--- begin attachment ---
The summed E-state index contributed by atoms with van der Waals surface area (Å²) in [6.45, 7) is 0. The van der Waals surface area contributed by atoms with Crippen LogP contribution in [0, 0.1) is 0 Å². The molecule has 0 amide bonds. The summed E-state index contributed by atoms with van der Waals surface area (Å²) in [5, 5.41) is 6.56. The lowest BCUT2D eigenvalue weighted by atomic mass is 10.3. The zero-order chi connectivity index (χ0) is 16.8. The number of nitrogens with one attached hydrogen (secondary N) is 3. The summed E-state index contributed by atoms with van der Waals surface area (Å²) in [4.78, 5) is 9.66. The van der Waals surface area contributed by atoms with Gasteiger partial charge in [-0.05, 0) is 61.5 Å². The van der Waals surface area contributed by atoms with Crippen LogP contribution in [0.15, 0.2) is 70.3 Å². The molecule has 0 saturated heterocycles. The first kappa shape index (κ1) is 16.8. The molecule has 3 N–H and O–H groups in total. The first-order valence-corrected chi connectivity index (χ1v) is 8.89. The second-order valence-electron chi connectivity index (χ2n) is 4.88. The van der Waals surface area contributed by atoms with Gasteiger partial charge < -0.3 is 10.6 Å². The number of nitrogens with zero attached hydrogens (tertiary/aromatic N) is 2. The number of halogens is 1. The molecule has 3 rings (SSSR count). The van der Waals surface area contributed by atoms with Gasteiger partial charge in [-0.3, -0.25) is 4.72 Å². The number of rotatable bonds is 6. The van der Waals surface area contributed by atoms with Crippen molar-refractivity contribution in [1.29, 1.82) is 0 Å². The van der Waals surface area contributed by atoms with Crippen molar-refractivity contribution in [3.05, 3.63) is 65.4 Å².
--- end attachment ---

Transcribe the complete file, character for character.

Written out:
The summed E-state index contributed by atoms with van der Waals surface area (Å²) in [6.45, 7) is 0. The van der Waals surface area contributed by atoms with Crippen LogP contribution in [0, 0.1) is 0 Å². The molecule has 0 amide bonds. The summed E-state index contributed by atoms with van der Waals surface area (Å²) in [5, 5.41) is 6.56. The lowest BCUT2D eigenvalue weighted by atomic mass is 10.3. The zero-order chi connectivity index (χ0) is 16.8. The number of nitrogens with one attached hydrogen (secondary N) is 3. The summed E-state index contributed by atoms with van der Waals surface area (Å²) in [4.78, 5) is 9.66. The van der Waals surface area contributed by atoms with Gasteiger partial charge in [-0.05, 0) is 61.5 Å². The van der Waals surface area contributed by atoms with Crippen LogP contribution in [0.15, 0.2) is 70.3 Å². The molecule has 0 saturated heterocycles. The first kappa shape index (κ1) is 16.8. The molecule has 3 N–H and O–H groups in total. The first-order valence-corrected chi connectivity index (χ1v) is 8.89. The second-order valence-electron chi connectivity index (χ2n) is 4.88. The van der Waals surface area contributed by atoms with Gasteiger partial charge < -0.3 is 10.6 Å². The number of nitrogens with zero attached hydrogens (tertiary/aromatic N) is 2. The number of halogens is 1. The molecule has 3 rings (SSSR count). The van der Waals surface area contributed by atoms with Gasteiger partial charge in [-0.3, -0.25) is 4.72 Å². The number of rotatable bonds is 6. The van der Waals surface area contributed by atoms with Crippen molar-refractivity contribution in [1.29, 1.82) is 0 Å². The van der Waals surface area contributed by atoms with Crippen molar-refractivity contribution in [3.05, 3.63) is 65.4 Å².